SEC: Pro Athletes Duped Out Of Over $30 Million In 'Ponzi-Like' Scheme

The Securities and Exchange Commission filed an emergency enforcement action against a California investment adviser halting what it called a "Ponzi-like" scheme that allegedly defrauded several high-profile professional athletes out of tens of millions of dollars.  The sealed complaint filed in a Dallas federal court just before Memorial Day named Ash Narayan, of Newport Coast, California, along with The Ticket Reserve Inc. a/k/a Forward Market Media, Inc. ("Ticket Reserve"), Richard M. Harmon, and John A. Kaptrosky as defendants.  The Commission is seeking injunctive relief, disgorgement of ill-gotten gains, pre-judgment interest, and the imposition of civil monetary penalties.  In addition, the Commission requested the appointment of a receiver over Ticket Reserve.

Narayan was an investment advisor and Managing Partner in the California office of RGT Capital Management, Inc. ("RGT"), a Dallas-based firm.  In addition, and often without disclosure to relevant parties, Narayan (i) was a member of Ticket Reserve's board of directors, (ii) owned millions of shares of Ticket Reserve stock, and (iii) was secretly compensated for steering client funds to Ticket Reserve.  Narayan also touted himself as a devout Christian who also was a Certified Public Accountant ("CPA").  Narayan advised over 50 clients while employed at RGT, including many high net worth professional athletes.  According to the Associated Press, these clients included Major League Baseball pitchers Jake Peavy and Roy Oswalt as well as National Football League quarterback Mark Sanchez.

Ticket Reserve was founded in 2002, with its CEO likening its business model of allowing fans to reserve tickets to future high-profile sporting events as "monetizing anticipation."  Narayan not only served on Ticket Reserve's board of directors but also owned millions of shares and acted as the company's primary fundraiser.  

While his clients believed that he was implementing a conservative low-risk strategy to preserve their earnings, the Commission alleges that Narayan caused more than $33 million of client funds to be transferred to Ticket Reserve.  According to the Commission, a majority of these transfers were made without Narayan's clients' authorization or knowledge through forged or faked authorization documents.  Additionally, Narayan's clients were not told that (i) Narayan was a director and majority shareholder of Ticket Reserve, (ii) Narayan received millions of dollars in "finder's fees" for directing client funds to Ticket Reserve, (iii) Ticket Reserve was not a conservative investment and was actually in dire financial straits, and (iv) Narayan was, in fact, not licensed as a CPA.  According to the Associated Press, Peavy alone invested more than $15 million while both Sanchez and Oswalt each invested nearly $8 million.  Each of the athletes is said to have thought they were investing a much smaller amount in Ticket Reserve, with at least one having no idea he was invested in the company.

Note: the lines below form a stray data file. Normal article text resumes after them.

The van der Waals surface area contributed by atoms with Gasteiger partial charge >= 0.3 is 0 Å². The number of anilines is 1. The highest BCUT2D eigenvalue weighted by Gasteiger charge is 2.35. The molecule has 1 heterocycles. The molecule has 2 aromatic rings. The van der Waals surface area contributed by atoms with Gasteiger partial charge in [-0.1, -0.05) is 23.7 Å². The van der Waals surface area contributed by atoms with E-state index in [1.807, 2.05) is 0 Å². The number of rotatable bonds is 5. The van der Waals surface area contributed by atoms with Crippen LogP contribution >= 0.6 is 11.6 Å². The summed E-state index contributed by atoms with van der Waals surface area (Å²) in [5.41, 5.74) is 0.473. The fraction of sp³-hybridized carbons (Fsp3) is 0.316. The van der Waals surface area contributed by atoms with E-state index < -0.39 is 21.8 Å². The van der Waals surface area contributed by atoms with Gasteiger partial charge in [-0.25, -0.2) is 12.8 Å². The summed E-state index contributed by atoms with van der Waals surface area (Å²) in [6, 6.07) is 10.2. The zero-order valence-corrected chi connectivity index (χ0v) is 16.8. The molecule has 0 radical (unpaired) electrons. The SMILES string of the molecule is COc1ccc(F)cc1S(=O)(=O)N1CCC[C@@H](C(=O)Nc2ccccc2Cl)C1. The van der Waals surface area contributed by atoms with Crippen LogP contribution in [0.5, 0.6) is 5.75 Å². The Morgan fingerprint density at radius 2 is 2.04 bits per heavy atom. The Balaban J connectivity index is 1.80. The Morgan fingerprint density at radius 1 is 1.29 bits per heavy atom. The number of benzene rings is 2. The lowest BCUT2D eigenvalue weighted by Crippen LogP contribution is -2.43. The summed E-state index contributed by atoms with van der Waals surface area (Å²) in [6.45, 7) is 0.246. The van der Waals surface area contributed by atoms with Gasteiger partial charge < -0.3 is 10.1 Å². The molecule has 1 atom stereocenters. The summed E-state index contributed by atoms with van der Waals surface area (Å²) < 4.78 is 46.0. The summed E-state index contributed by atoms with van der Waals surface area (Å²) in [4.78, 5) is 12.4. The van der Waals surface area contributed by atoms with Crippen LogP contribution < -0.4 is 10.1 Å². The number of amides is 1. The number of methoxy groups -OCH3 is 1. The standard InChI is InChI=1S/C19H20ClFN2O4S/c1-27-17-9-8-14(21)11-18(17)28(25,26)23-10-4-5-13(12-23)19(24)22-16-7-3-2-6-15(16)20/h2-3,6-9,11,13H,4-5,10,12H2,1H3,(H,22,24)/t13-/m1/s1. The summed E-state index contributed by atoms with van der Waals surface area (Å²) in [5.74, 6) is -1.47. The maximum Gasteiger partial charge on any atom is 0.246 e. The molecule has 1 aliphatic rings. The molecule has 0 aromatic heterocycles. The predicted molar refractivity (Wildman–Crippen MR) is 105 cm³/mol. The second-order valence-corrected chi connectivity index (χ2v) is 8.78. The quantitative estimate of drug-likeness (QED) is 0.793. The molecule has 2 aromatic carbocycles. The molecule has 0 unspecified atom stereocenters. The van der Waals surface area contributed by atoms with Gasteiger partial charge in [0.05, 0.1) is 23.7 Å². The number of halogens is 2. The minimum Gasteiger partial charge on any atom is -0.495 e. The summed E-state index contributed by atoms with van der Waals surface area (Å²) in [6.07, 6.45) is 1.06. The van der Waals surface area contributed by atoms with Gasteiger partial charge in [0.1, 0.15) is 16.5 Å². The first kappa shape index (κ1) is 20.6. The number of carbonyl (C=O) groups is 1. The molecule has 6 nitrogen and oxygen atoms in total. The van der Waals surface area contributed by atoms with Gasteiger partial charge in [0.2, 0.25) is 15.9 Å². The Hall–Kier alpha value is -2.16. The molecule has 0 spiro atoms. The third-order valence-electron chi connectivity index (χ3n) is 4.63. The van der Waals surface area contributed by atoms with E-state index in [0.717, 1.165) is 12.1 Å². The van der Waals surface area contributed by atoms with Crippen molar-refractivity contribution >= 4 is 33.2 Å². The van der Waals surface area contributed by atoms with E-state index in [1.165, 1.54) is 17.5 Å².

In addition to Narayan's role, the Commission also accused Ticket Reserve's CEO, Harmon, and COO, Kaptrosky, of participating in the fraudulent scheme.  The Complaint alleges that the men carefully orchestrated the payment of finder's fees to Narayan, seeking to keep the fees under 10% of the investment amounts to appear "kosher."  These fees were structured as "director's fees" and "loans" in an effort to both conceal the purpose of the payments as well as to assist Narayan in avoiding taxes.  Yet Narayan made no effort to repay these "loans" until he was fired from RGT in early 2016 and learned that the Commission had opened an investigation.  Narayan entered into an agreement to repay the loans and had repaid approximately $350,000 to date.  Yet, according to the Commission, these payments are not being used to repay Ticket Reserve's investors but rather are being used to pay the company's ongoing expenses.

The Commission alleges that Ticket Reserve also used investor funds to make payments to other investors - a classic hallmark of a Ponzi scheme.  

The Complaint requests the appointment of a receiver over Ticket Reserve.  A receiver is tasked with securing and marshaling company assets for the benefit of defrauded victims.  In addition, the receiver is vested with authority to initiate actions on behalf of the company, including fraudulent transfer actions seeking to recover unauthorized or unlawful fraudulent transfers to company insiders or agents.  Upon securing assets, it is likely the receiver will seek court approval for implementation of a claims process to make payments to investors with approved claims.

A copy of the Commission's Complaint is below:

comp-pr2016-124 by jmaglich1